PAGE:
February 4, 2014

...Learn TDD with Codemanship

Five Tips For Software Customers

Congratulations! You are now the owner of a software development project.

Bespoke software, tailored to your requirements, can bring many benefits to you and your business. But before you dive in, here are 5 tips for getting the most out of your software development team.

1. Set Clear Goals

Many customers who have reported faults with their software development team can trace the problem back to one common factor: the developers didn't have a clear idea of what it was you were hoping to achieve with the software. Work closely with them to build a shared, testable understanding of your business goals so they know what to aim for and can more objectively measure their progress towards achieving those goals.

2. Be Available

Another very common fault reported with software development teams can be traced back to the fact that the customer - that's you - wasn't there when they needed input. This can lead to delays while teams wait for feedback, or to costly misunderstandings if the team starts to fill in the blanks for themselves. The easier it is to get to speak to you, the sooner things can move along.

3. Make Small Bets

Your software development team costs money to run. A day spent working on a feature you asked for can represent an investment of thousands of pounds. Software is expensive to write. And there are no guarantees in software development. Even if the developers deliver exactly what you ask for, there's a good chance that what you wanted might not be what you really needed, and the only way to to find that out is to "suck it and see". In that sense, everything they create for you is an experiment, and experiments are risky. Sometimes the experiments will work, sometimes they won't. The key to succeeding with software development is to invest wisely in those experiments. rather than take the entire budget you have available and bet it all on one giant experiemnt to solve all the problems, consider breaking it up into lots of smaller experiments that can be completed faster. If your total budget is £1,000,000, see what the team can achieve with £20,000. The more throws of the dice you can give yourself, the more likely you are to come out a winner.

4. Don't Ask, See

You may have read horror stories in the news about £multi-million (or even £multi-billion) software project failures. A typical feature in these stories is how the executive management (i.e., the customer) didn't know that the project or programme wasn't on track. That is because they have made the most basic mistake any customer on a software project of any size can make - they relied on hearsay to measure progress. Large IT projects often have complex reporting systems, where chains of progress reports are filtered upwards through layers of management. They're relying on middle managers to report honesty and accurately, but on these large projects, when things start to deviate from the plan, managers can face severe consequences for being the bearers of bad news. So they lie. Small wonder, then, when the truth finally emerges (usually on the day the software was supposed to go live) executive management are caught completely unawares.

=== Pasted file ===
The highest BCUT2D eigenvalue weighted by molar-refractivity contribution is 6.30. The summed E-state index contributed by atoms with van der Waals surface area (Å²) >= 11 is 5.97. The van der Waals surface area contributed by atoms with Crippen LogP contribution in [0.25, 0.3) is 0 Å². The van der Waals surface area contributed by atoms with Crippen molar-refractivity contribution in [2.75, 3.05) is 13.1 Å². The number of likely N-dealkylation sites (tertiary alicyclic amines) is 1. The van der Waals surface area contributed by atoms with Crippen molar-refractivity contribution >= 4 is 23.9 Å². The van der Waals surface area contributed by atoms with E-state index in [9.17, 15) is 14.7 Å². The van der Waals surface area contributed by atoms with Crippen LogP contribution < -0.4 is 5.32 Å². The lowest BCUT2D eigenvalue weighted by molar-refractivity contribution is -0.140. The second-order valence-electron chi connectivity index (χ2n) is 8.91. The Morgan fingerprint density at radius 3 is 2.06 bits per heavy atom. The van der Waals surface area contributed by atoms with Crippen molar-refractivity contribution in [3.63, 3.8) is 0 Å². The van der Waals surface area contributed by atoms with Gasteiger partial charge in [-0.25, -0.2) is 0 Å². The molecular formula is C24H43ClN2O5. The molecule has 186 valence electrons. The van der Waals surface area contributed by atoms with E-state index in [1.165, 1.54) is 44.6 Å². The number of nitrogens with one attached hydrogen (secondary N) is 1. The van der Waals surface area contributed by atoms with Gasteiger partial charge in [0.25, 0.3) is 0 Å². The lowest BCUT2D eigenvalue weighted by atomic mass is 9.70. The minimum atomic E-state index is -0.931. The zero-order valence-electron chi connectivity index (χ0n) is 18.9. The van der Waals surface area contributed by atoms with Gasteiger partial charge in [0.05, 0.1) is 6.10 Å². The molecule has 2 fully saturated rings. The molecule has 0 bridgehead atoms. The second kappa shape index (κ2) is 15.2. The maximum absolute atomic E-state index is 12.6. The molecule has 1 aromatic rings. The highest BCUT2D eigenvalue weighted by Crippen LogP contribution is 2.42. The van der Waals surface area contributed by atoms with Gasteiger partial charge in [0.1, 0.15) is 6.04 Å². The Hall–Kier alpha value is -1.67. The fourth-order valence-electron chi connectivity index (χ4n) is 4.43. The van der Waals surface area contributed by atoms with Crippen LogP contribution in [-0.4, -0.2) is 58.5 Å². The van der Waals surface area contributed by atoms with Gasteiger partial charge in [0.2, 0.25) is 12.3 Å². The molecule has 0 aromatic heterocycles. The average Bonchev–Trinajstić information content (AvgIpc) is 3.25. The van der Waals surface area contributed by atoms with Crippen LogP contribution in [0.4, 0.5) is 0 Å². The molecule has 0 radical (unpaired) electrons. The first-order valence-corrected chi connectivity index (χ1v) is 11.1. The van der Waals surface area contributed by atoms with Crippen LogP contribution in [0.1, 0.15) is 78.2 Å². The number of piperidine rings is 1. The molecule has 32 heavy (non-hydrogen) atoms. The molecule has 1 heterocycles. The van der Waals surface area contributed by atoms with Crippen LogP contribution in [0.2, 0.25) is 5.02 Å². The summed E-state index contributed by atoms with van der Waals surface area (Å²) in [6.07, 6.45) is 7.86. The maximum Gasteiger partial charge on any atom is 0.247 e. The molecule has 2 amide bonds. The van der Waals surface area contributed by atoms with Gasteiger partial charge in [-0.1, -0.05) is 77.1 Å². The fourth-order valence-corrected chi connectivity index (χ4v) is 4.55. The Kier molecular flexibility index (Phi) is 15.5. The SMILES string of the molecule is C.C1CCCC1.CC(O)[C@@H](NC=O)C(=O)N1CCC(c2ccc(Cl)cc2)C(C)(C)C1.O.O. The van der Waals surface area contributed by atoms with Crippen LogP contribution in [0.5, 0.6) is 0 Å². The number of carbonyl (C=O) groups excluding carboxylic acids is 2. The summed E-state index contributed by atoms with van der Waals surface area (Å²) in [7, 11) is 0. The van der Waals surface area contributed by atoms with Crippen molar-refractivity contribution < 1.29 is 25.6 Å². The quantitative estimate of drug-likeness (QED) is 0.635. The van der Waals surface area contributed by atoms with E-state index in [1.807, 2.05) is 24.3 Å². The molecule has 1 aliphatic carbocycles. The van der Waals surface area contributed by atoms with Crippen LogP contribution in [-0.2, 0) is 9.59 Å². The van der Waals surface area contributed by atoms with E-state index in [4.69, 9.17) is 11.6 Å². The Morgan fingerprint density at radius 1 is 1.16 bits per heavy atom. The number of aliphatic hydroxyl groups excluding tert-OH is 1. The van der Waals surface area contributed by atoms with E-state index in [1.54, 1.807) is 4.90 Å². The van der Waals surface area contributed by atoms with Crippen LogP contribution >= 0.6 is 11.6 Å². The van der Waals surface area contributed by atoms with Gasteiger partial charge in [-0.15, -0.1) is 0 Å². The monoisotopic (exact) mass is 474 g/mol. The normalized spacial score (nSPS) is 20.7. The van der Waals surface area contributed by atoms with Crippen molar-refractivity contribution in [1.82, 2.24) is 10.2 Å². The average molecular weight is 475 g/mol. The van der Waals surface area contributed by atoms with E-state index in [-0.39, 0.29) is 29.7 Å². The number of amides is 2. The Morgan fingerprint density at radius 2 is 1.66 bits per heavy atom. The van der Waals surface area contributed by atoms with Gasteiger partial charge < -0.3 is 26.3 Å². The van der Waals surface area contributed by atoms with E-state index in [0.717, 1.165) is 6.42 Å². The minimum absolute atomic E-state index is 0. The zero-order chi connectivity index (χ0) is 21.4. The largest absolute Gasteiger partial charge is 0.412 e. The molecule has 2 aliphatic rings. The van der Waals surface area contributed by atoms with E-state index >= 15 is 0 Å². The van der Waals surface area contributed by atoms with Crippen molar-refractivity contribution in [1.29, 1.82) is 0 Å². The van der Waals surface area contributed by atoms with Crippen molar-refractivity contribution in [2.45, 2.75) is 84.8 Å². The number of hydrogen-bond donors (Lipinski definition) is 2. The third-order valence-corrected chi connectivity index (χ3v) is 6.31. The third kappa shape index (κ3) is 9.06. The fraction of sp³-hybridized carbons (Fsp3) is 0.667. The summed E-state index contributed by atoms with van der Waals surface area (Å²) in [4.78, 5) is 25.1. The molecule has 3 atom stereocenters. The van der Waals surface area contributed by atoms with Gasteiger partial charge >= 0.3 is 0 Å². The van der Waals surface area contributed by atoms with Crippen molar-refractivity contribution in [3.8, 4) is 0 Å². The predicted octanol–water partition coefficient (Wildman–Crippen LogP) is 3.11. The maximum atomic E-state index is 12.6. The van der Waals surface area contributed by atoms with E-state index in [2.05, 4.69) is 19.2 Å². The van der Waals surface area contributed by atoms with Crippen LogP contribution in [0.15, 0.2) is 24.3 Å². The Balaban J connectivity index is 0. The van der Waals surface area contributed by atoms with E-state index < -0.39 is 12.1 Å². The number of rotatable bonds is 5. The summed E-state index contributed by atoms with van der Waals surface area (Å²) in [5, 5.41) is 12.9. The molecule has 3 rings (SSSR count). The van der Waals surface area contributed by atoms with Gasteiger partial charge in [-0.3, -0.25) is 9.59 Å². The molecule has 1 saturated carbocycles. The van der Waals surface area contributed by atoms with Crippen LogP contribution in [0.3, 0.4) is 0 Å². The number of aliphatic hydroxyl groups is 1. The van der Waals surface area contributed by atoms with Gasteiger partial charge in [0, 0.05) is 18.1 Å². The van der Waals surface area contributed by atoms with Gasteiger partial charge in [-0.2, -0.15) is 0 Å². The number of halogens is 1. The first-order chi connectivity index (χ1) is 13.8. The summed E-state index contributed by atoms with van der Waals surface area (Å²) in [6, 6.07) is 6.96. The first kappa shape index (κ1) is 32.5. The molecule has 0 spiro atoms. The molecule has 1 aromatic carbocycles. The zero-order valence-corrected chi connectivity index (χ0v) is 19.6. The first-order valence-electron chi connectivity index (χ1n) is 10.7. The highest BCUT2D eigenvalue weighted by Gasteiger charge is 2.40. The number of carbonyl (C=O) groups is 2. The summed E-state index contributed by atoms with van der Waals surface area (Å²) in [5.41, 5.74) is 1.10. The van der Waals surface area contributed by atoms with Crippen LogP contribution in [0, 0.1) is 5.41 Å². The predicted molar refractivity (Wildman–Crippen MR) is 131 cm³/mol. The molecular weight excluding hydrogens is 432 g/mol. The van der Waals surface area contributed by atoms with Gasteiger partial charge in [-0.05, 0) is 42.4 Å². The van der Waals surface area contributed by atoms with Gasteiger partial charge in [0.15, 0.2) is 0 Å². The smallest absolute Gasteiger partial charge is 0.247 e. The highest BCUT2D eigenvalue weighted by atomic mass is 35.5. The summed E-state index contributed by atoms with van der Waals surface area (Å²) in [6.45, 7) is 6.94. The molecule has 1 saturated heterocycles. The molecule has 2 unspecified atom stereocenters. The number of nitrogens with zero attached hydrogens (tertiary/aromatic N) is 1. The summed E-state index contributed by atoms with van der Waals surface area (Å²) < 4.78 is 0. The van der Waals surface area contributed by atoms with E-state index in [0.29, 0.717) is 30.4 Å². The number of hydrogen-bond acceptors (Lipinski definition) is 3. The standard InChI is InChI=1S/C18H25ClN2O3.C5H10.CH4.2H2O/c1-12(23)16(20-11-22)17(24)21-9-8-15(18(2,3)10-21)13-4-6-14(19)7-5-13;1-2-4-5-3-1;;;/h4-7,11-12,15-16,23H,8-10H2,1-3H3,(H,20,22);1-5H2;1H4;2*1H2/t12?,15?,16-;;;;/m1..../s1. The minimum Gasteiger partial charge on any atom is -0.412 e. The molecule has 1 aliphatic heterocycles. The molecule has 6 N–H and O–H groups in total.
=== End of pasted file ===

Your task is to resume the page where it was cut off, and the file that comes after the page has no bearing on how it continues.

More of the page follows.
By far and away the best mechanism to gauging progress in software development is to see the software working. See it early, see it often. If you've spent 10% of your budget, ask to see 10% of the software working. If you've spent half your budget and the team can't show you anything, then it's time to call in the mechanic, because your development team is broken. Good development teams will deliver working software iteratively and incrementally, and will ensure that at every stage the software is working and fit to be deployed, even if it doesn't do enugh to be useful yet.

5. Let The Programmers Program

You know that guy who designs his own house and tells the builders "this is what I want" and the builders say "it won't work" but the guy won't budge and insists that they build it anyway, and, inevitably, the builder was right and the design didn't work?

Don't be that guy.

Let the technicians make the technical decisions, and expect them to leave the business decisions to you. Each to their own.

And if you don't trust the developers to make good technical decisions, then why did you hire them?

6. Things Change

It's worth restating: everything in software development is an experiment. Nobody gets it right first time. At the beginning, we understand surprisingly little about the problems we're trying to solve. At its heart, software development is the process of learning what software is needed to solve those problems. If we cling doggedly to the original requirements and the original plan, that means we cannot apply what we learn. And that leads to software that is not as useful. (Indeed, often useless.) Your goal is is to solve the problem, not to stick to a plan that was conceived when we knew the least.

The plan will change, and that's a good thing. Get used to it. Embrace change







Posted 4 years, 1 month ago on February 4, 2014